5 Sun Damaged Skin Treatment Methods

Beauty, Skin Care

Did you know that wrinkles, fine lines, and hyperpigmentation can all come from sun damage? These common signs of aging are normal but can occur prematurely if you’re exposed to ultraviolet radiation.

Sun damage can wreak havoc on your complexion, and a nourishing skincare routine is crucial for repairing your skin.”

  • Shani Darden

While there are ways to fade the appearance of these effects, it’s much better to prevent them from occurring altogether. Read on for some of my tips on fading the effects of sun damage and preventing it from occurring in the first place.

What Is Photoaging?

Photoaging is another term for sun damage, although it’s a more accurate description of what’s actually happening. Essentially, photoaging is premature skin aging that occurs due to UV radiation.

The sun emits two types of UV rays: UVA, which is responsible for aging, and UVB, which is responsible for sunburn. UVA rays don’t burn your skin because they penetrate deeper into your skin. 

These UV rays can penetrate your skin and damage collagen fibers, which help your skin hold its shape. To compensate for the damaged collagen, your skin cells can start overproducing elastin. 

The rise in elastin levels triggers the production of an enzyme called metalloproteinase, which ordinarily helps build collagen. However, under the influence of UV radiation, metalloproteinase can damage collagen. In this case, your skin recovers from sun damage incorrectly, resulting in wrinkles and fine lines.

Meanwhile, skin cell damage can also trigger melanin production. Overproduction of melanin is a stress response that your skin may display due to many stressors, including potent skincare products or environmental stress. However, it’s a fairly common sign of sun damage.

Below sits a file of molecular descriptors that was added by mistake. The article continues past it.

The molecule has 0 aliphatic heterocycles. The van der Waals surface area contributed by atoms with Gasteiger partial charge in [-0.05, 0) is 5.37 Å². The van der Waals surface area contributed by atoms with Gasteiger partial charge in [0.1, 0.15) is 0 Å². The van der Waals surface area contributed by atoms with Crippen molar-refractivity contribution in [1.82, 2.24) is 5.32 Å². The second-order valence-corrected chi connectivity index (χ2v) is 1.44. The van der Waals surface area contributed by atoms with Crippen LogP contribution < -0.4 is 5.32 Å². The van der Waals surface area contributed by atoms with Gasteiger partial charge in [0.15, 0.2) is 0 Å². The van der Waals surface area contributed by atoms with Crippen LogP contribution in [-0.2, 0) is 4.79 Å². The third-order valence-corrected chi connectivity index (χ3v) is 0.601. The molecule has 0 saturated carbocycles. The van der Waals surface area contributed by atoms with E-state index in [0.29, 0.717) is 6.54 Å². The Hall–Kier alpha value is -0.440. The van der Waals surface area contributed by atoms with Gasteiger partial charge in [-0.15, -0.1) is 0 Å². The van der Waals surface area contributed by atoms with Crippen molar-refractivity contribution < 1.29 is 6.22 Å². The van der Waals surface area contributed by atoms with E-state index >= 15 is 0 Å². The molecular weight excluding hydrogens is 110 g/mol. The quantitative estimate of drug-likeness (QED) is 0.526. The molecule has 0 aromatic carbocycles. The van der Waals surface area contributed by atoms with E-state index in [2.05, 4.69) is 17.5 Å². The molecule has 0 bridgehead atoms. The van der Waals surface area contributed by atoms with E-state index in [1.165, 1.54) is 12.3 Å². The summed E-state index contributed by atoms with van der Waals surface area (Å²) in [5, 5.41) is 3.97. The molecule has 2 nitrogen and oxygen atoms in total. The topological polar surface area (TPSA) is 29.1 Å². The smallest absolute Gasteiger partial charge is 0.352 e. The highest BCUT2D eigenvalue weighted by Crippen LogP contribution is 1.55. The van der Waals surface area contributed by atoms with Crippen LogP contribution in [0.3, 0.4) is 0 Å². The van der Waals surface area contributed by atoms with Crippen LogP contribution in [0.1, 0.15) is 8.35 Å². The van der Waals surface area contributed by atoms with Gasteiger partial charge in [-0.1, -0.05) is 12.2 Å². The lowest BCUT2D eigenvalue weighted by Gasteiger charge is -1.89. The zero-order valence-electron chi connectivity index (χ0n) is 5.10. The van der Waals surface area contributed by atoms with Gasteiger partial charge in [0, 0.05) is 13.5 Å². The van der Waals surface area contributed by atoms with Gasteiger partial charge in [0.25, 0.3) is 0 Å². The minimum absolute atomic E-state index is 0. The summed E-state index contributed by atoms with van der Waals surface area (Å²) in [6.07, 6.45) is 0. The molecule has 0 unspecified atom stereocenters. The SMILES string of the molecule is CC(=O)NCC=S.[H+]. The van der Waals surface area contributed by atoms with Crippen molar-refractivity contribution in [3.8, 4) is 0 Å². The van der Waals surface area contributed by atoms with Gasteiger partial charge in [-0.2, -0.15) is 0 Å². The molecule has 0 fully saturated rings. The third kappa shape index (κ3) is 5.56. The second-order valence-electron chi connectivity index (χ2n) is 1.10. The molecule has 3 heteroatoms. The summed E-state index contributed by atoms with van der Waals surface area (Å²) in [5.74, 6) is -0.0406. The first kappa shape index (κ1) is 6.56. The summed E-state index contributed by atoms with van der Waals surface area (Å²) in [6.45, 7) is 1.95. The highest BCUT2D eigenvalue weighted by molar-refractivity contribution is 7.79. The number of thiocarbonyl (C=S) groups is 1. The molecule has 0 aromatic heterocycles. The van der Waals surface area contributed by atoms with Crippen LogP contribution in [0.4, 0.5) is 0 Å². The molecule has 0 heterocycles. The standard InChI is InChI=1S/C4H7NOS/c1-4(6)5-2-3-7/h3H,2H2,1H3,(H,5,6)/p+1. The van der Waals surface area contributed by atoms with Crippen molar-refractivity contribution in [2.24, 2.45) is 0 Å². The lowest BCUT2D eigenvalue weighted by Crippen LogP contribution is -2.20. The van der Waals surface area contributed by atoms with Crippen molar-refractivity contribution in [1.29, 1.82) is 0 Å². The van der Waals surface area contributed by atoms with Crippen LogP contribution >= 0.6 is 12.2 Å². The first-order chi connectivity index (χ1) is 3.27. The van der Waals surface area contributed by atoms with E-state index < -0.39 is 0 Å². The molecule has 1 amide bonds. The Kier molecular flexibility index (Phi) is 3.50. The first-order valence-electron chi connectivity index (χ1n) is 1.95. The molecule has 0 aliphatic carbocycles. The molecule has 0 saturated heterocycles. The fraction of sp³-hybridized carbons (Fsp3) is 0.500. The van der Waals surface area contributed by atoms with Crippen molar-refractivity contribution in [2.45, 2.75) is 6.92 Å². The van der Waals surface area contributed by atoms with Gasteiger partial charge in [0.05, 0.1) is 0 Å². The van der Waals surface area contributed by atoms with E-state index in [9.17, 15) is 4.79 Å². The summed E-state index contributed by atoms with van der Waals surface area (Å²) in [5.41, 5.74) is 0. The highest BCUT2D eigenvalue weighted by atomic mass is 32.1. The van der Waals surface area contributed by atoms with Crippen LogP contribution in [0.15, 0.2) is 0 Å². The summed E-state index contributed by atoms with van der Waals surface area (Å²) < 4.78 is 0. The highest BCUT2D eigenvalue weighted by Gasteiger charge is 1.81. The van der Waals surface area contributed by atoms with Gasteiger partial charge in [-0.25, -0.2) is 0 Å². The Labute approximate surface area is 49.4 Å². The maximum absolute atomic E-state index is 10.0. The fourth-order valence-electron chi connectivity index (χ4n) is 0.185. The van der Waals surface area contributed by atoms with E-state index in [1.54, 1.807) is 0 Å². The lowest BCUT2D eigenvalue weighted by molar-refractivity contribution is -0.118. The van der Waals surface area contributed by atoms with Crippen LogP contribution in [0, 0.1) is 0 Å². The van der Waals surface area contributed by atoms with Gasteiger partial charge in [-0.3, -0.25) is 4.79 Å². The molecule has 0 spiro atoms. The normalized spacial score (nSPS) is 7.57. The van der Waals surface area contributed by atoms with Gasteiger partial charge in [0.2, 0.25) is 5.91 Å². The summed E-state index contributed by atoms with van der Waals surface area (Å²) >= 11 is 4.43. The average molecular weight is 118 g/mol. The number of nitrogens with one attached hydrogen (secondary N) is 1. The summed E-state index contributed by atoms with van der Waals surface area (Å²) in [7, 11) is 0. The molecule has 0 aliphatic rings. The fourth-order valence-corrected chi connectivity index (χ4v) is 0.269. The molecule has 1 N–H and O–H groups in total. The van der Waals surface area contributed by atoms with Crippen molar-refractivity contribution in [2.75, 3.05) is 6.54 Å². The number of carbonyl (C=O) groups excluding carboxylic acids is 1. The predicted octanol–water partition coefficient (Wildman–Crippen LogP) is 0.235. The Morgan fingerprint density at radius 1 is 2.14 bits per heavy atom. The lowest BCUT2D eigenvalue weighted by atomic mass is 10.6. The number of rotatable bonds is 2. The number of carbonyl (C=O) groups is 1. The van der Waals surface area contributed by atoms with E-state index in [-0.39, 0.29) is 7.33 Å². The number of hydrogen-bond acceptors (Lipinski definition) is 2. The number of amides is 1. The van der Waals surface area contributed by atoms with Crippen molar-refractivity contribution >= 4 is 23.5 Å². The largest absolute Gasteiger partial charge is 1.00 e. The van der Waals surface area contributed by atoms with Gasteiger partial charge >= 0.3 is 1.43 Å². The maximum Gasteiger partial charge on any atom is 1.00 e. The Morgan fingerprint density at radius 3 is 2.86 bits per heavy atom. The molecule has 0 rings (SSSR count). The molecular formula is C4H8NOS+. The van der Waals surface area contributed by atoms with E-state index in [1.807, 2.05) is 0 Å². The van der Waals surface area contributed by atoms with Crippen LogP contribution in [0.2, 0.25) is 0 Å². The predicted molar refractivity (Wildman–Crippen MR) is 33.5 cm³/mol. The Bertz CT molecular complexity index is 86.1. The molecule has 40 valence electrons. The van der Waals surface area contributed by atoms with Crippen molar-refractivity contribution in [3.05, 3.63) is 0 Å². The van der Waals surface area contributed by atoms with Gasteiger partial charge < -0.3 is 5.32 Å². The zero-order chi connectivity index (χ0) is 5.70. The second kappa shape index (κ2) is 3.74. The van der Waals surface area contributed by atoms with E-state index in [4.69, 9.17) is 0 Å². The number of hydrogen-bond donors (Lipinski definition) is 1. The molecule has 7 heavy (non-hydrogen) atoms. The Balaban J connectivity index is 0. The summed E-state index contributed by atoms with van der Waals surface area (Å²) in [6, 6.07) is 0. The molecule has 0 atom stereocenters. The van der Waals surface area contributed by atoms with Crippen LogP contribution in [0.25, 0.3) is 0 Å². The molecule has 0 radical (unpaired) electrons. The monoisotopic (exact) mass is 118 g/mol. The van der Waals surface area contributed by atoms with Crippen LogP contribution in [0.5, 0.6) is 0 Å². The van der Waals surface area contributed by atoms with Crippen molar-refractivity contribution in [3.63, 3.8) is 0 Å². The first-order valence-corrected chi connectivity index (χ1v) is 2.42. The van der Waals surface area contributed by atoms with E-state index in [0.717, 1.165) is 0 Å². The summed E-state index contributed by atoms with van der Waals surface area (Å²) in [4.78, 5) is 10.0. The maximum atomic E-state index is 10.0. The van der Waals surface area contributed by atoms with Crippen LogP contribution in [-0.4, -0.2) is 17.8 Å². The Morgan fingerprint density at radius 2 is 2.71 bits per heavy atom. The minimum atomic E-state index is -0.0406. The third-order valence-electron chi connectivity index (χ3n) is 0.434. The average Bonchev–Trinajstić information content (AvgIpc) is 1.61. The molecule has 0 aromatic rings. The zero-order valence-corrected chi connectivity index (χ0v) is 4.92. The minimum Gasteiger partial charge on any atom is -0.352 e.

Some common forms of melanin overproduction (also known as hyperpigmentation) include sun spots, freckles, age spots, and dark spots. This excess pigmentation is the reason for the tan you get after sun exposure. 

How Can I Reverse Sun Damage?

It’s very difficult to completely reverse sun damage, especially outside a clinical setting. Signs of sun damage like wrinkles can extend as far into your skin as the dermis, which is beyond the reach of over-the-counter (OTC) skincare solutions. 

Additionally, while some products claim to completely remove dark spots, this is not always possible. OTC products are formulated to target the top layer of skin called the epidermis – for damage extending into and past the dermis, you’ll need to see a licensed professional.

That said, many OTC products can do an excellent job of significantly fading the effects of sun damage . Here are some of my top recommendations for products and ingredients.


Alpha-hydroxy acids (AHAs) are skincare acids that function as chemical exfoliants. Popular ingredients in this category include lactic acid, glycolic acid, citric acid, and malic acid.

When used regularly, the resurfacing abilities of AHAs can slowly polish away the outermost layers of skin that hold shallow lines and light brown spots. With extended use, these acids can significantly improve the appearance of minor sun damage.

AHAs can also improve skin texture by clearing away dead skin cell buildup, which can help other skincare solutions better penetrate the skin.

LED Light Therapy

LED light therapy has been around for a while, but scientific research has recently picked up. NASA has even studied the health benefits of LED therapy.

LED therapy involves exposing the skin to certain wavelengths of light to achieve desired results. It may seem counterintuitive to address sun damage with more light, but the research backs it up.

Red LED therapy can stimulate collagen production, which helps the skin feel more firm and plump. This can help improve the appearance of fine lines and wrinkles, achieving a more youthful appearance.

While many at-home LED masks pale compared to clinical devices, my Déesse PRO LED Light Mask brings clinical results to the comfort of your home. Not only can my mask boost collagen production, but an infrared setting can also help fade discoloration, dark spots, and acne scars.


Retinol is a type of retinoid that is derived from vitamin A. This ingredient is powerful, which means that it can have pretty quick effects.